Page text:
Authorities are taking aim at ‘swoop and squat’ accident scams
They call it the “swoop and squat’.’ A driver pulls in front of another vehicle and slams on the brakes, deliberately causing an accident to collect the insurance money.
Authorities in northern Virginia have busted three fraud rings in the last six months that employed the swoop and squat and other tactics to cheat insurers out of more than $1 million.
“Driving in this area is bad enough,” said U.S. Attorney Paul McNulty at a press conference. “The last thing we need is to suffer the threat of roving bands of criminals … deliberately driving into our cars as we go about our business.”
McNulty’s office has convicted or is in the midst of prosecuting about 20 people in three separate fraud rings. One fraud ringleader was sentenced to almost six years in prison; a second received more than three years.
The fraud rings use a variety of tactics. Some will crash cars, either stolen or purchased on the cheap at auctions, into stationary objects. Other times participants will stage accidents among themselves, and still other staged accidents will ensnare innocent drivers.
Two of the three fraud rings busted in northern Virginia would at times target innocent drivers. McNulty said at least four innocent drivers were targets of one of the rings, including a man who lost his insurance coverage as a result.
Most of the money comes from bogus medical claims that are filed in connection with the staged accidents, using either forged medical bills or disreputable doctors who rubber-stamp claims of soft-tissue injuries.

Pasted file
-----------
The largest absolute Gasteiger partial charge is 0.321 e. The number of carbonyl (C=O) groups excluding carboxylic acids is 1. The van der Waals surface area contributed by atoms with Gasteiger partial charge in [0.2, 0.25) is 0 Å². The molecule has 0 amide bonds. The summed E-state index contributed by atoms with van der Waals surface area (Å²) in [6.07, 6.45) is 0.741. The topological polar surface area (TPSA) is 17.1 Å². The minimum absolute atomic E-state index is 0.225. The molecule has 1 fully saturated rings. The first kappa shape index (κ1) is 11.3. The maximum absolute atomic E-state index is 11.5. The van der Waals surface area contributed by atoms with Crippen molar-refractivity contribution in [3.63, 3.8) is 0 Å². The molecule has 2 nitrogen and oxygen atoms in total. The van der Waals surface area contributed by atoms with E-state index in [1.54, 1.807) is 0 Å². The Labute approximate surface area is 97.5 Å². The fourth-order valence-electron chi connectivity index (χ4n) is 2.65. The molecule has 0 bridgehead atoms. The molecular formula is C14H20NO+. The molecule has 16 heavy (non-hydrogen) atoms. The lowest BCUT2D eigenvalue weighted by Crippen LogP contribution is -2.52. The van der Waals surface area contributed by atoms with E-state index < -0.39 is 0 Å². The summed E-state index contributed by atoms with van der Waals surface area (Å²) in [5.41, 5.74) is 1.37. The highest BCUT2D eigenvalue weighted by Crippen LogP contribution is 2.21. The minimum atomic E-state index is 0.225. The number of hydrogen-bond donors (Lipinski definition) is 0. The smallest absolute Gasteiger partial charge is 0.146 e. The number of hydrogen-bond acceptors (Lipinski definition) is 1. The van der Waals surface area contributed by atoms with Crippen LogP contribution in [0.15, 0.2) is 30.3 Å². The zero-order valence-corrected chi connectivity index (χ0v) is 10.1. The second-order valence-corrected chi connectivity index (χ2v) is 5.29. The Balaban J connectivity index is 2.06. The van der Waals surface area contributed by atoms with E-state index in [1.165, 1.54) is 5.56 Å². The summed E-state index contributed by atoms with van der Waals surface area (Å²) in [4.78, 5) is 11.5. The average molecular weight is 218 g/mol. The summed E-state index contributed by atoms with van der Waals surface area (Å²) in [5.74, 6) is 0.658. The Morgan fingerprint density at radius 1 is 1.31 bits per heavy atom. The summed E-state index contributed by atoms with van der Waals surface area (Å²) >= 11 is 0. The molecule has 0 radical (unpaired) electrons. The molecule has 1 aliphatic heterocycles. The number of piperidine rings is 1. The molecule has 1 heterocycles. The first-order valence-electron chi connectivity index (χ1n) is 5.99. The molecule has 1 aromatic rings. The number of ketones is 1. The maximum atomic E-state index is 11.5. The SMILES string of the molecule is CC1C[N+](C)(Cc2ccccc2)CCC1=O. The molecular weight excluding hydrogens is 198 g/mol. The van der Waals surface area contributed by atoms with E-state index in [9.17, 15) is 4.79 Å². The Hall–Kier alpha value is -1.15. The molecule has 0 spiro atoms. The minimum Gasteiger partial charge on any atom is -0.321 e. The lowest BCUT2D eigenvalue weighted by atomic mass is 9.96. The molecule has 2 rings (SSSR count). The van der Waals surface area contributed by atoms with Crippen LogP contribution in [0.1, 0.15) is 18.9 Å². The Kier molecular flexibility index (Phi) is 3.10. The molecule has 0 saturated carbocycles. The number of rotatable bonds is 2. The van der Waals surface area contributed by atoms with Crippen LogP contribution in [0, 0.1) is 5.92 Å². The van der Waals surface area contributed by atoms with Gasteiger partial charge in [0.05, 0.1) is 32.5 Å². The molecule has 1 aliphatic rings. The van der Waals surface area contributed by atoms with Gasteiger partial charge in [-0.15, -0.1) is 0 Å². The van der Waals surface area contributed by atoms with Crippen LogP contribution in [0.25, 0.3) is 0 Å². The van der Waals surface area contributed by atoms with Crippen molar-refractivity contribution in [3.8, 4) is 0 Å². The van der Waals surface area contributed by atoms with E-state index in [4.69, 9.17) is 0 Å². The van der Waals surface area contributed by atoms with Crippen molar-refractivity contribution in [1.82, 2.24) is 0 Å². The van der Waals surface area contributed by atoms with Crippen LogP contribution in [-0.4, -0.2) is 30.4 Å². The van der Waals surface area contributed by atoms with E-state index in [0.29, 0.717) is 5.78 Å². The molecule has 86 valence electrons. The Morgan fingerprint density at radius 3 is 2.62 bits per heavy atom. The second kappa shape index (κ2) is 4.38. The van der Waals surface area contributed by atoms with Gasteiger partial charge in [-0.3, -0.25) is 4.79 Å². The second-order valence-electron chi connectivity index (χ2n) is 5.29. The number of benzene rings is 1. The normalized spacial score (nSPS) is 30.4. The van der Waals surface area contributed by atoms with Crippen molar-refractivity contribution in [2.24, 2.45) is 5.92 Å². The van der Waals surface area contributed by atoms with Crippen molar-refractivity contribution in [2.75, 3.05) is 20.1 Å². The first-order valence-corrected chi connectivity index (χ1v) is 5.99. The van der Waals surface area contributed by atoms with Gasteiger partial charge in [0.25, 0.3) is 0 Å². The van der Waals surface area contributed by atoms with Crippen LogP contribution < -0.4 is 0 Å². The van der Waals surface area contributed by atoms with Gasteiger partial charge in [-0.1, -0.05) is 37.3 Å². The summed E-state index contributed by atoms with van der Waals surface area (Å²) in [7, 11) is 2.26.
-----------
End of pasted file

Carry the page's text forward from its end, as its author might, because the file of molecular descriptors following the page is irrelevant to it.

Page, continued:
“Fake injuries are the mother lode of staged accidents,” said James Quiggle with the Coalition Against Insurance Fraud, a nonprofit watchdog group funded by the insurance industry and consumer groups.
In northern Virginia, local state and federal authorities formed a task force, Operation Moving Target, after an Arlington police officer making a routine traffic stop learned that the cars involved had been stolen from Indiana. Arlington Police learned that police in neighboring Fairfax County were conducting a similar investigation, and the task force was formed, said Arlington Police Capt. Rich Alt.
Quiggle said staged accidents are a persistent problem in urban areas, and becoming a larger problem as fraud rings grow more sophisticated.
“There’s more ruthlessness, more efficiency and more profitability for these fraud rings,” he said. “There’s a smarter breed of criminal coming into this arena.”
Copyright 2005 Associated Press. All rights reserved. This material may not be published, broadcast, rewritten or redistributed.
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